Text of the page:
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Chef Family Recipes: What Josiah Citrin Does On His Night Off + Diane Citrin's Posole Recipe

We may try and try again to make nut brittle on a humid day, but we avid home cooks take for granted what professional chefs can cherish only one night a week, at best: sharing those less-than-perfect dinner experiments with family and friends.

But chef Josiah Citrin and his wife Diane, owners of Mélisse, Lemon Moon (with chef partner Raphael Lunetta) and most recently, Caché, have long set aside Monday nights for family dinners. It's a night when aunts, uncles and the occasional invite-yourself-guest are always welcome for supper at their cozy Venice home -- even when said guest shows up at the door with that 100% humidity pine nut brittle. Get Diane Citrin's chicken posole recipe after the jump.

Diane Citrin Making Posole With Augie and Olivia
Diane Citrin Making Posole With Augie and Olivia
Jenn Garbee

"Josiah usually cooks on Monday nights -- he likes to barbecue in the summer," says Diane, stirring a pot of posole, the hearty Mexican stew made from hominy (dried corn cooked in lye) with the help of the couple's children, Olivia and Augie. But Diane is equally at home over the stove. She and Josiah met more than fifteen years ago when they were both working at Patina, Josiah as the chef, Diane as a pastry chef.

Josiah On Monday Night Salad Duty
Josiah On Monday Night Salad Duty
Jenn Garbee

"Or I'll do make your own sushi night on Mondays," adds Josiah, lightly tossing lettuce with Diane's balsamic dressing. Actually, Diane was tossing the salad, but ever the perfectionist, Josiah couldn't help but politely take over the tongs. "We make hand rolls -- the kids like that," he adds, putting down the tongs to uncork a bottle of wine.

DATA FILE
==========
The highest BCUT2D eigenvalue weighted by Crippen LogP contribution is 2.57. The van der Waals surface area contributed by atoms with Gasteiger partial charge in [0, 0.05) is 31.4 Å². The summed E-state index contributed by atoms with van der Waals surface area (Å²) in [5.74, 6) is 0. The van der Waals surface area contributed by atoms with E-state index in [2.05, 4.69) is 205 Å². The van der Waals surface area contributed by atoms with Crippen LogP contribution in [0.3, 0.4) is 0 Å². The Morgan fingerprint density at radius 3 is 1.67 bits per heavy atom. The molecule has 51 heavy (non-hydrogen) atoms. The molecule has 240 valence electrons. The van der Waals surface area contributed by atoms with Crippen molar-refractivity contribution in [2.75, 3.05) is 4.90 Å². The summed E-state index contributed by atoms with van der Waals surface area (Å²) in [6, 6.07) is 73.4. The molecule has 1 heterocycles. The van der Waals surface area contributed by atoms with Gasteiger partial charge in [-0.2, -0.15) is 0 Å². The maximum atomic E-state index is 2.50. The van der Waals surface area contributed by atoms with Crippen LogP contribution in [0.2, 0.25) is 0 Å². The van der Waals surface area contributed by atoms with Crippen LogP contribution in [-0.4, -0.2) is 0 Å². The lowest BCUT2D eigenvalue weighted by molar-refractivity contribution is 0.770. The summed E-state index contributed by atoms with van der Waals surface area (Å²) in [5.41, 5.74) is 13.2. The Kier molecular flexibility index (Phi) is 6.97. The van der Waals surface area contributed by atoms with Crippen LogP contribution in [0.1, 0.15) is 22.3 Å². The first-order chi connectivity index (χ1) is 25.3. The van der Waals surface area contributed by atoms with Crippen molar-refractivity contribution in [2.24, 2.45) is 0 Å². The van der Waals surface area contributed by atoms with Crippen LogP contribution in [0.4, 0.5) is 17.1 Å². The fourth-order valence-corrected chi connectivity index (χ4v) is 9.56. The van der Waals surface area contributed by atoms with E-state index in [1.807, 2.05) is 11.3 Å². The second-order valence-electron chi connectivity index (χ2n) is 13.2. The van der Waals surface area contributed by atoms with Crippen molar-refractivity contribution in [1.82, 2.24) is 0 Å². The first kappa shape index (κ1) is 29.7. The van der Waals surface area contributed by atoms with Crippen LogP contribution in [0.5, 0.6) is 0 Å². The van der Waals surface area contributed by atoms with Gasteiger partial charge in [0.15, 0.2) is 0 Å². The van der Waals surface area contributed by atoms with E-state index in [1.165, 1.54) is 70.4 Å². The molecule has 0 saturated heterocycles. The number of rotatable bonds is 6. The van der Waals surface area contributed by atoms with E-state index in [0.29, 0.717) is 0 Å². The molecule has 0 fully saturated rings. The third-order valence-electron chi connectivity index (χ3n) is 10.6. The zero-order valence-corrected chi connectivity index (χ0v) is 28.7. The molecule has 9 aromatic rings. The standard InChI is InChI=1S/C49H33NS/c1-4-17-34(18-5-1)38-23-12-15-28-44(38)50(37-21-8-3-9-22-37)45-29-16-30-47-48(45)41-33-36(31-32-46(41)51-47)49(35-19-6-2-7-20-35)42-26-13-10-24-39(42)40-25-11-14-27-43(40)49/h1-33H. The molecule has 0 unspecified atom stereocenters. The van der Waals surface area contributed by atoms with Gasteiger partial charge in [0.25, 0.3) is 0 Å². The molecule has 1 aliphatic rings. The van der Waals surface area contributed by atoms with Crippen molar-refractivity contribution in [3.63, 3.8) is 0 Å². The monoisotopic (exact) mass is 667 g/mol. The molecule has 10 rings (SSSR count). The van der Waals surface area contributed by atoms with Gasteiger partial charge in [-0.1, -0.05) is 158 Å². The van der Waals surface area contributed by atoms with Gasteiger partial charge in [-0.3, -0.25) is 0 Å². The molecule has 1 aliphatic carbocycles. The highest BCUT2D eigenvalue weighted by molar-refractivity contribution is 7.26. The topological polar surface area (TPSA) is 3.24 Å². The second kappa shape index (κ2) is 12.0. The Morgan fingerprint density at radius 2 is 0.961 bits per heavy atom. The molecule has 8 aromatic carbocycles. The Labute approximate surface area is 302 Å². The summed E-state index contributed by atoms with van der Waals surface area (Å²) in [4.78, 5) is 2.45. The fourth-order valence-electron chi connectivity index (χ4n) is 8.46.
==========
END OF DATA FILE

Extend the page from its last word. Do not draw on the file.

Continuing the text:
Diane and Olivia Making Quesadillas
Diane and Olivia Making Quesadillas
Jenn Garbee

The kids also happen to like salad, and lots of it. "I won't eat anything without salad," announces 9-year-old Augie, whose electric guitar was turned off for the evening. "Well, pizza. I'll eat pizza without salad... and why is this stuff called brittle? This isn't very brittle at all."

Diane's Posole
Diane's Posole
Jenn Garbee

Diane Citrin's Chicken Posole

Makes: About 5 servings

1 whole chicken

1 bay leaf

3 large poblano chiles

1 tablespoon olive oil

6 garlic cloves

1 onion

2 14 1/2 ounce cans white hominy, drained

2 teaspoons dried oregano, divided

3 tablespoons ground red New Mexico chiles

Salt and pepper, to taste

Garnishes, as desired: diced jalapeño or Serrano chiles, sliced avocado, lime wedges, cilantro sprigs, sour cream.

1. In a large stockpot, place the chicken, 1 teaspoon salt, bay leaf and enough water to cover. Bring to a boil, reduce to a simmer and cook until chicken is tender and cooked through, about 45 minutes. Set aside to cool, reserving the broth.

2. Meanwhile, broil the poblano peppers on a baking sheet until blackened, turning as needed, about 15 minutes.

3. In a food processor, mince the garlic. Cut the onion into chunks and pulse with garlic until chopped.

4. Dice the cooled chicken breast (reserve the legs and thighs for another use) and sprinkle with salt, to taste, and 1 teaspoon of oregano.

5. Heat the olive oil in a large stockpot over medium-high heat. Add the onion mixture and the remaining 1 teaspoon of oregano to the pan and sauté until onion is softened, about 3 minutes. Add the ground chiles to pan and cook, stirring until fragrant, about 30 seconds.

6. Add 3 cups of chicken broth, or more to taste, and the hominy to the pan (reserve remaining broth for another use). Cover and bring to a simmer for 10 minutes.

7. Remove stems, skins, and seeds from poblanos and discard. Finely chop the poblanos.

and cook until warm, 2 to 3 minutes.

8. Serve the posole in large soup bowl and pass the chicken and garnishes (avocado, lime wedges, cilantro, chiles) separately.

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